The Rising of the Moon

 

 

 

 

 

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Something for the weekend.  I feel in the mood for a little Irish rebel music, and nothing fits the bill better than The Rising of the Moon sung by the Clancy Brothers.  The song, written around 1865, celebrates the Irish rising of 1798, when Protestant and Catholic Irishmen, with the help of a small French invasion force, launched a rebellion, probably the largest and most hard fought revolt against English rule in the history of Ireland.  Like all such Irish revolts, except for the last one, it was defeated and drowned in blood.  However, the Irish have ever celebrated their defeats even more than their victories, and the Rising of the Moon is a fitting tribute.

Oh! then tell me, Shawn O’Ferrall, Tell me why you hurry so?”

 ”Hush ma bouchal, hush and listen”, And his cheeks were all a-glow.

“I bear ordhers from the captain, Get you ready quick and soon,

For the pikes must be together At the risin’ of the moon”.

At the risin’ of the moon, at the risin’ of the moon,

For the pikes must be together at the risin’ of the moon.

“Oh! then tell me, Shawn O’Ferrall, Where the gatherin’ is to be?”

“In the ould spot by the river, Right well known to you and me.

 One word more—for signal token Whistle up the marchin’ tune,

 With your pike upon your shoulder, By the risin’ of the moon”.

 By the risin’ of the moon, by the risin’ of the moon,

With your pike upon your shoulder, by the risin’ of the moon.

Out from many a mudwall cabin Eyes were watching thro’ that night,

 Many a manly chest was throbbing For the blessed warning light.

 Murmurs passed along the valleys Like the banshee’s lonely croon,

 And a thousand blades were flashing At the risin’ of the moon.

At the risin’ of the moon, at the risin’ of the moon,

And a thousand blades were flashing at the risin’ of the moon.

There beside the singing river That dark mass of men was seen,

Far above the shining weapons Hung their own beloved green.

 ”Death to ev’ry foe and traitor! Forward! strike the marchin’ tune,

 And hurrah, my boys, for freedom! ‘T is the risin’ of the moon”.

 ’T is the risin’ of the moon, ‘t is the risin’ of the moon,

 And hurrah my boys for freedom! ‘t is the risin’ of the moon.

Well they fought for poor old Ireland, And full bitter was their fate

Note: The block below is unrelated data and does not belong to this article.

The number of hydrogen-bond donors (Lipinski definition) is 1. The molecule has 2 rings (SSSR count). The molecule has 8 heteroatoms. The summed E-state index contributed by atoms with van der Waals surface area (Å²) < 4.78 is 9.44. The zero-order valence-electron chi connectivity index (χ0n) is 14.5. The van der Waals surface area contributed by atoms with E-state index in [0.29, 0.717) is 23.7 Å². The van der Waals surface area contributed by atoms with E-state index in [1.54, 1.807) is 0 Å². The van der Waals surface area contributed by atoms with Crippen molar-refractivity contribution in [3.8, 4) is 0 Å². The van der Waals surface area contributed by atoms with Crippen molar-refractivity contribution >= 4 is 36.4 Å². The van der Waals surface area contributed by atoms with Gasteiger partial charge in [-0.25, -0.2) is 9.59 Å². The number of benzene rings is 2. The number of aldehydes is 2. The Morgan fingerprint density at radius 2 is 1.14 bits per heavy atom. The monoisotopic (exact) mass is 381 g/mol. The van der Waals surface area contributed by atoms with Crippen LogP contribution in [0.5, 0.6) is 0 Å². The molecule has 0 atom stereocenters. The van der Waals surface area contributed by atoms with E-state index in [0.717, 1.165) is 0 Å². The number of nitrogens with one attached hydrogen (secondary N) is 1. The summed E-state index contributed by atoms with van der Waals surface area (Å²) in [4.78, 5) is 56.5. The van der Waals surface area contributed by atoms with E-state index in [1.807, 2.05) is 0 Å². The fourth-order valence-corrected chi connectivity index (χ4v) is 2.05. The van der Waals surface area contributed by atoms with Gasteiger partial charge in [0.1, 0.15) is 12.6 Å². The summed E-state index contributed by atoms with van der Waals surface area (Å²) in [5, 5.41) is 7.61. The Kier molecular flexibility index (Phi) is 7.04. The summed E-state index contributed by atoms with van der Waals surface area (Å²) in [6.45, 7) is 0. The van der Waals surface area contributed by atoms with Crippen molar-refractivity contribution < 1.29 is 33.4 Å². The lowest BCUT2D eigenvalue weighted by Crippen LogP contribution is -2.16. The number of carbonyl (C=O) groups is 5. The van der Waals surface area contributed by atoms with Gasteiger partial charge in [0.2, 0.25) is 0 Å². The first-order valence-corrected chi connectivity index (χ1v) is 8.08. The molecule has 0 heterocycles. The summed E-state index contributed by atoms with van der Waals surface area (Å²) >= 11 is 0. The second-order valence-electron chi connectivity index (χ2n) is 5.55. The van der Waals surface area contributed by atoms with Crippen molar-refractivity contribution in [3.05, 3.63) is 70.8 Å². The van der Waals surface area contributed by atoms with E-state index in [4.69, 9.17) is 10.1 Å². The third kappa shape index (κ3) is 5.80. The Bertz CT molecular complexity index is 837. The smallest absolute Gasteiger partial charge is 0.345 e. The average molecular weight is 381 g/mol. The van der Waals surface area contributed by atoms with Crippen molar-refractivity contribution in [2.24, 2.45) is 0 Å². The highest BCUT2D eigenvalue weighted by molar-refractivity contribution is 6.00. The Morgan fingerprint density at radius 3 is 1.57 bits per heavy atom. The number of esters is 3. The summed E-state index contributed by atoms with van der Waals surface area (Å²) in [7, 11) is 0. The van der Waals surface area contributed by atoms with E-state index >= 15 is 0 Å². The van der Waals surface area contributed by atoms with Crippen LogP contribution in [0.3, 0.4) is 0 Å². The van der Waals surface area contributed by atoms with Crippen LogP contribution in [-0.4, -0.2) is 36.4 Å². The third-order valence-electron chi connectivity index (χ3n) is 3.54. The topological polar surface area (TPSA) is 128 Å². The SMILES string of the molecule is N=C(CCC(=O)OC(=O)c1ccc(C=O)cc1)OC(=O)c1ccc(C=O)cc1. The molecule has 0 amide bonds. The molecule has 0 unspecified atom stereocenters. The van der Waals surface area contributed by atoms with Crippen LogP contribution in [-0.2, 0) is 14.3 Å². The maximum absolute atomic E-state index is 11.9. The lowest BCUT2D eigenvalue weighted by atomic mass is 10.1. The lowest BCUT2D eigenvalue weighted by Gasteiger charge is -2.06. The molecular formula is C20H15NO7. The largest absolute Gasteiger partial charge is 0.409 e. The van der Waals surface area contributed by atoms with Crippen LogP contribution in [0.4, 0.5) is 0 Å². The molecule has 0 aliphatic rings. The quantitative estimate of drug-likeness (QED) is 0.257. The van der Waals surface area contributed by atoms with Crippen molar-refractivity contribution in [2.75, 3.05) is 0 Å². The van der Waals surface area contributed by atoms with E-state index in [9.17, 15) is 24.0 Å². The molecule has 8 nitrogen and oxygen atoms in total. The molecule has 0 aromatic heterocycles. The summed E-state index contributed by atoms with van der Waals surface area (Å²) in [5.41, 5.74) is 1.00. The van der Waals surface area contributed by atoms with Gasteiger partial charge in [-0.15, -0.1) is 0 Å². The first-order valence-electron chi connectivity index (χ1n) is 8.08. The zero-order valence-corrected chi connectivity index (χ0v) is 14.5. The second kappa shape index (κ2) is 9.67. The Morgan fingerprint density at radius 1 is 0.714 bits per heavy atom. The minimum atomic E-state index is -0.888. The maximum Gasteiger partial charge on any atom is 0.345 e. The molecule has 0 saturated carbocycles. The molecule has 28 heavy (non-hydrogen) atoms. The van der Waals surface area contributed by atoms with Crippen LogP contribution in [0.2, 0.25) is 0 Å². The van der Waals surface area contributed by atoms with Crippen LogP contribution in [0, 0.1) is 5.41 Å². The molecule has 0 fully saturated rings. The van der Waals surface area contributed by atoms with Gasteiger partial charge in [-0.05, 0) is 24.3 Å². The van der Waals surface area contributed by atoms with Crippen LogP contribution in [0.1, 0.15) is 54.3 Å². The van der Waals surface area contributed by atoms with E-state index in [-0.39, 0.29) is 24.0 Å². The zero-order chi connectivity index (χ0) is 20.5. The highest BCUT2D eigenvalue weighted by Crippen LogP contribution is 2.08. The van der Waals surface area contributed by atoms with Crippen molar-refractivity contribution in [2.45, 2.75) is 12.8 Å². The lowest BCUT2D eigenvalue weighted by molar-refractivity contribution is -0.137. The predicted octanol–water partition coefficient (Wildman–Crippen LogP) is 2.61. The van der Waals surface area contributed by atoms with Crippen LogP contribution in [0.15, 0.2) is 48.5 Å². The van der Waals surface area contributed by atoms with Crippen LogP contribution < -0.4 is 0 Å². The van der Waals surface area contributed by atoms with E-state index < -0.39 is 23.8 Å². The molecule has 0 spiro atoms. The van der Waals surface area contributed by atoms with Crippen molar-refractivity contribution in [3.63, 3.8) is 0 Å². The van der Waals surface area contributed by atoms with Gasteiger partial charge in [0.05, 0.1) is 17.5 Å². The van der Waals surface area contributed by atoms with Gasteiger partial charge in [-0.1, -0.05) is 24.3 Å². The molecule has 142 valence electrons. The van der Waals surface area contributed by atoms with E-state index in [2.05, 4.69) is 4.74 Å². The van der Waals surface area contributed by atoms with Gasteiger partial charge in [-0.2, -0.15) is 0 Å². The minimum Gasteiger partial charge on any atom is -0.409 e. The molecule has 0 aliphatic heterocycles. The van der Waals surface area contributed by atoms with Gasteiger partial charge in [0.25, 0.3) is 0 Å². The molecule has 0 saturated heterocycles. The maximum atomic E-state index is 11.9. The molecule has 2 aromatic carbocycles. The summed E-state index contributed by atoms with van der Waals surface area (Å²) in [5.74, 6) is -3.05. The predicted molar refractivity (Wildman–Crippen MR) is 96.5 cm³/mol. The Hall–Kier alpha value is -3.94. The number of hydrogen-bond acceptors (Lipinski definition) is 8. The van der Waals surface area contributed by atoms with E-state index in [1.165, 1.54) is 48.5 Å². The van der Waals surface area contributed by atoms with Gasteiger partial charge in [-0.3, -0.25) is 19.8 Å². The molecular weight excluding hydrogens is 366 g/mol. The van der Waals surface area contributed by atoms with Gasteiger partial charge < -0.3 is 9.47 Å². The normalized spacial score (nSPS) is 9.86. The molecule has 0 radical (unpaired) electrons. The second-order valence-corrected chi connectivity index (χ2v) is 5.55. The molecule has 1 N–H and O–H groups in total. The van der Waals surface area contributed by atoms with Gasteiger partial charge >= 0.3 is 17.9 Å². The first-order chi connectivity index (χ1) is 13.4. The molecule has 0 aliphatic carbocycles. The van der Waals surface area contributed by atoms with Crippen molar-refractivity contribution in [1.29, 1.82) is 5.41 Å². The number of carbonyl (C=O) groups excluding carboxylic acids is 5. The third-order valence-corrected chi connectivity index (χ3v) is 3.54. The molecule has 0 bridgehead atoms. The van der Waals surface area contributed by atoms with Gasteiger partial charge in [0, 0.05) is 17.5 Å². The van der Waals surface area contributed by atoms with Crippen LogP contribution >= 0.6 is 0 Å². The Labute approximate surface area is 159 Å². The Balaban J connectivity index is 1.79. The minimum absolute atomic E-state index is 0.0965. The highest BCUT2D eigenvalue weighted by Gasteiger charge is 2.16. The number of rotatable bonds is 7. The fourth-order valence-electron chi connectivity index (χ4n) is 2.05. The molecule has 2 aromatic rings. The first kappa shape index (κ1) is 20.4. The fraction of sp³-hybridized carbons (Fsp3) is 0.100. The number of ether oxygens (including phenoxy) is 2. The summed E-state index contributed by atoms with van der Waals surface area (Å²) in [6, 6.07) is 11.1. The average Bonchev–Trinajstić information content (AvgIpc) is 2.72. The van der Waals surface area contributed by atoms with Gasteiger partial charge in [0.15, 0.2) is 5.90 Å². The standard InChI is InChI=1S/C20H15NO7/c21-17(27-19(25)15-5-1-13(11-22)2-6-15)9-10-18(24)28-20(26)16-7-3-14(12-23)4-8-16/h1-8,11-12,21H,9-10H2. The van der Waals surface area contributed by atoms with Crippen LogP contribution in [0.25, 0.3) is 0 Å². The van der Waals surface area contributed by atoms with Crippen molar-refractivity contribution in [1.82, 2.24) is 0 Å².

(Oh! what glorious pride and sorrow Fill the name of Ninety-Eight).

Yet, thank God, e’en still are beating Hearts in manhood’s burning noon,

Who would follow in their footsteps, At the risin’ of the moon!

 At the rising of the moon, at the risin’ of the moon,

Who would follow in their footsteps, at the risin’ of the moon.

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5 Responses to The Rising of the Moon

  • T. Shaw says:

    Also, today in 1718, Israel Putnam was born in Salem, MA.

    “While Britannia’s sons with their long range guns
    Sailed in through the foggy dew.”

    Remember the heroes of Easter Monday 1916.

    My Jewish associate, a fine well-educated man, once asked me, “What’s with the Irish? The Scots and Welsh learned to live with it.” I told him, “We’re a hard-headed people.”

    In the end, freedom came to the Irish through patriots’ maximum sacrifices and sufferings.

  • Donald,

    I love the Clancy Brothers. I discovered them quite by accident. I picked up a CD from my library because I wanted to learn more about traditional Irish folk music, and the cover had a photo of what looked like traditional Irish singers, what with their fisherman sweaters and all.

    The CD actually was a recent effort – Older But No Wiser from 1995. I was hooked. I couldn’t get enough Clancy Bros. The vocals are magical and the songs are rousing and sad at the same time.

    I even got some Cajun high school guys interested in them. I took some students backpacking in the Smokies, and on the way I “subjected” them to Irish songs of drinking and rebellion. They got to know the songs, and on the trail we would sing them. On the way back home, they were asking me to play the CD.

    Thanks for the interesting stuff you post here that keeps me coming back.

  • Thank you Nicholas! The Clancy Brothers sang their songs with complete conviction. Their voices, especially as they got older, were sometimes a bit rough around the edges, but that, to me, lends their singing a ring of authenticity that is sadly missing among many other songsters.

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